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Continuing my journey with anime on Netflix, I decided to watch Lost Song after the disaster that was Hero Mask. The description got me interested in this because it said there would be singing and a quick cursory look at the staff revealed that Yukari Tamura (you may recognize her vocal performances in shows such as Island or Higurashi) would be a prominent character. While not every roll of hers involves singing, this one seemed like it obviously would, and that was enough to get me to watch. Unfortunately, the show had a lot of bad reviews, but I was convinced there might be something to this one. Continue reading “Lost Song – Straight Forward Children’s Fare?”
When it comes to remaking a Disney classic such as 1941’s ‘Dumbo’, extra care should be taken to ensure that its touching story of a baby misfit elephant with huge ears never loses its charm or heart. Never have I expected Tim Burton to take on the task, especially since he has had bad luck with remaking certain movies (‘Planet of the Apes’, ‘Alice in Wonderland’). The task of making this animated classic live-action fare seemed like a hit-or-miss, yet Burton is known for adding whimsy to his work, which his most recent remake is full of. Needless to say, I was touched, amazed, awe-inspired, and even teary-eyed.
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“Supercalifragilistexpialidocious”, “Practically perfect in every way”, “Wonderful”. All these words could be used to describe the character of Mary Poppins as well as her feature debut back in 1964 (She used to be a character in P. L. Travers’ series of books). Her return in this sequel is just as glorious and spectacular. Though, this time, Emily Blunt dons the uniform that Julie Andrews wore, as well as that chipper English delivery she won the Academy Award for. While time will tell if ‘Mary Poppins Returns’ gets nominated for a majority of Oscars, as far as I am concerned, I enjoyed this movie and will call it “delightful”.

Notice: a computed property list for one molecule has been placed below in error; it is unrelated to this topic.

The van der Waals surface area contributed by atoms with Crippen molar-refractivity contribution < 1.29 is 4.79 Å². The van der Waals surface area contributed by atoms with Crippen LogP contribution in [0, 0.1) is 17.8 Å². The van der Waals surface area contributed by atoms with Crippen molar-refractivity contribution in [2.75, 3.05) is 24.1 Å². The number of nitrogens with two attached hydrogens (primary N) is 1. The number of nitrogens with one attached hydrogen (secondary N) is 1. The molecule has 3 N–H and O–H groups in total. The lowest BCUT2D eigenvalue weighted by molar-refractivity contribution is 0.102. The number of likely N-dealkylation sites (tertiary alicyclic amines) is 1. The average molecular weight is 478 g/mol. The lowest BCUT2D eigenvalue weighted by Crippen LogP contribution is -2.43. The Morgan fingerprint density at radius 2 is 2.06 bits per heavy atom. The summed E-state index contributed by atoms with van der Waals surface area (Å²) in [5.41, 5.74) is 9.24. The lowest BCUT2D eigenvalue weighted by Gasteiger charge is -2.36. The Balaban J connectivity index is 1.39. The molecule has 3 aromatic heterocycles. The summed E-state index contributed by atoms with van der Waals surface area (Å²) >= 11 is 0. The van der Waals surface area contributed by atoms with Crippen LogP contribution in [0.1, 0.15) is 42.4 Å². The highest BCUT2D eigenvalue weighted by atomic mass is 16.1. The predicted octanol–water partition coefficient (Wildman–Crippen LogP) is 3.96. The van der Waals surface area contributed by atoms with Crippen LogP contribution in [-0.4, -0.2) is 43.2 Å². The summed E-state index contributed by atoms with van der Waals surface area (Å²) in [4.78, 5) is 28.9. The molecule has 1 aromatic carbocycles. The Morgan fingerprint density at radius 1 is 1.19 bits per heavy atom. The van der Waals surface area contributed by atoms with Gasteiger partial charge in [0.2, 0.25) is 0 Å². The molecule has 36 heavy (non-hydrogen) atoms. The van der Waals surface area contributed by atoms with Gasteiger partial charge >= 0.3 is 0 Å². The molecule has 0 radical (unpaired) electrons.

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Out of all the modern Disney movies that has come out in recent years, none has ever tackled the subject of the internet more than ‘Ralph Breaks the Internet’, the long-awaited sequel to ‘Wreck-it Ralph’. While most people are looking forward to ‘Frozen 2’ (Seriously, who was?), I was waiting for ‘Wreck-it Ralph 2’ to finally be made. Though, one could argue whether a sequel was truly necessary when the first film was great on its own. Thankfully, ‘Ralph Breaks the Internet’ does not lose its sense of social commentary or charm when compared to ‘Wreck-it Ralph’.
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Winnie the Pooh and friends return in yet another live-action remake of a popular animated Disney classic, only this time, it is more of a sequel than a straight remake. In it, Christopher Robin is all grown up (and played by Ewan McGregor), with a wife (Hayley Atwell) and daughter (Bronte Carmichael), and a job as an efficiency expert at a company run by Giles Winslow (Mark Gatiss); though his job gives him little to no time with his family. Christopher Robin feels stuck in the hum-drum of work. But who better than Winnie the Pooh (Voiced yet again by Jim Cummings) to save the day, and show Christopher what he has been missing?
Continue reading “‘Christopher Robin’ Film Review”